Is it safe to travel to North Korea in 2022?

by Fabian Jürgens
Published: Last Updated on

Have you ever contemplated visiting North Korea but felt unsure whether it would be safe to go or not?

A quick check of the Google search bar reveals that you are not alone with your concerns.

Decades of negative news coverage (especially since Otto Warmbier) have created a perception of a country seemingly unsuitable for tourism. And yet, every year a few thousand Westerners cross the border with China to experience the last true remnant of the Cold War, before returning home unscathed, a fact the broader public doesn’t seem to acknowledge.  

Is it possible that North Korea isn’t such a scary place after all, or are these people (including me) just lucky to have survived this reckless excursion?   

Since the DPRK seems to open up its borders again (after a two-year pandemic-induced shutdown) and renowned tour companies Koryo and Young Pioneers will start to bring visitors back into the country from April 2022, I will try to answer these questions and give you all the necessary information, so you won’t end up in a North Korean prison camp.

Probably. Depends on your well behaviour.


The biggest concern for aspiring North Korea tourists is the (seemingly) volatile, geopolitical situation of the country.

Although, the Korean War ended nearly 70 years ago, an official peace treaty has never been signed, leaving the peninsula in an ongoing state of conflict. Luckily, the Korean people have not experienced any major combat operations since, however, the peace is fickle and tensions are in a perpetual flux, with relations shifting between convergence and open hostility in a matter of months.

Nevertheless, the security situation has been relatively stable in the last decades, despite the rhetorical sabre-rattling and regular nuclear weapon tests undertaken by the regime in Pyongyang.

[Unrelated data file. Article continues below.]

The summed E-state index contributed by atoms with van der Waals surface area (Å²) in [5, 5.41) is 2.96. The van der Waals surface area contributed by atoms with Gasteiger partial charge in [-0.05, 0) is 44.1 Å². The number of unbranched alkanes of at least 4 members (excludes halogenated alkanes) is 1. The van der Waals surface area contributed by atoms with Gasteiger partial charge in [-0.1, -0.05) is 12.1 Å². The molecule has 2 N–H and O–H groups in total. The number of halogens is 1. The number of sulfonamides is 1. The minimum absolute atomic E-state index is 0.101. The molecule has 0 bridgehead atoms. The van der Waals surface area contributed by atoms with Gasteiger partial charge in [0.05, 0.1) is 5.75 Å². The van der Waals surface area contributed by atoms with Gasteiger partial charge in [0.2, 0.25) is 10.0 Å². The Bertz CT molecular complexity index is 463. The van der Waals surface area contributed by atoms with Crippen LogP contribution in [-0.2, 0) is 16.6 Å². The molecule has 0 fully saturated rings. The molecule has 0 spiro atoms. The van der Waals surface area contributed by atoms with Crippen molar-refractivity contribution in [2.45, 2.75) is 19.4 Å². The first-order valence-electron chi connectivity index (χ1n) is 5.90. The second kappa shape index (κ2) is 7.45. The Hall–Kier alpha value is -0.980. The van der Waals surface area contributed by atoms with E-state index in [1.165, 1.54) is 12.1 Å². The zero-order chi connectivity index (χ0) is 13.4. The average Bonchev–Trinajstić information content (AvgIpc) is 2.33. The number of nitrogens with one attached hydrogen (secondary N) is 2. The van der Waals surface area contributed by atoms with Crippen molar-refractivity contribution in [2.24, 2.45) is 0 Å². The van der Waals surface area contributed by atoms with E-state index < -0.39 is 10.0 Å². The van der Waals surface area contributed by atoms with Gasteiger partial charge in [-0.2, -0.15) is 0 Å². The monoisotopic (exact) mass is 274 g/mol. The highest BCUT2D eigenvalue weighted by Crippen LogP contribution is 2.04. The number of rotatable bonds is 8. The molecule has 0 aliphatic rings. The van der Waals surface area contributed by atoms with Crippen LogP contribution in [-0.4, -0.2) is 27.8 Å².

Although relations took a massive hit when North Korea blew up the joint liaison office in Kaesong (June 2020), given the current situation, travellers contemplating a visit to the DPRK shouldn’t be too concerned though.

The pandemic, a tanking economy (Kim Jong-un admitted that the recent five-year plan failed in “almost every sector”), natural disasters, and the worst food shortage in years do not paint a picture of a country ready for offensive warfare.

The DPRK can simply not afford a full-blown war.

It would be nothing but suicidal. 

dirt road leading through a North Korean village lined by snow-covered fields


The DPRK is definitely not your typical tourist destination.

Hence, it shouldn’t come as a surprise that rules and laws will differ greatly from those of your home country. What might seem minor or irrelevant (especially) for us Westerners, might have grave consequences, ranging from house arrest to an end of the trip, or even incarceration, if not abided by.    

Even though, you will be given a thorough briefing by your tour company before the trip (every credible company should have such a briefing!), at the end of the day it is your responsibility to follow these laws and stay safe while inside the country.

However, travelling the DPRK is not traversing a minefield of hundreds of unfamiliar rules and regulations, bound to blow up in your face and send you straight to a North Korean labour camp.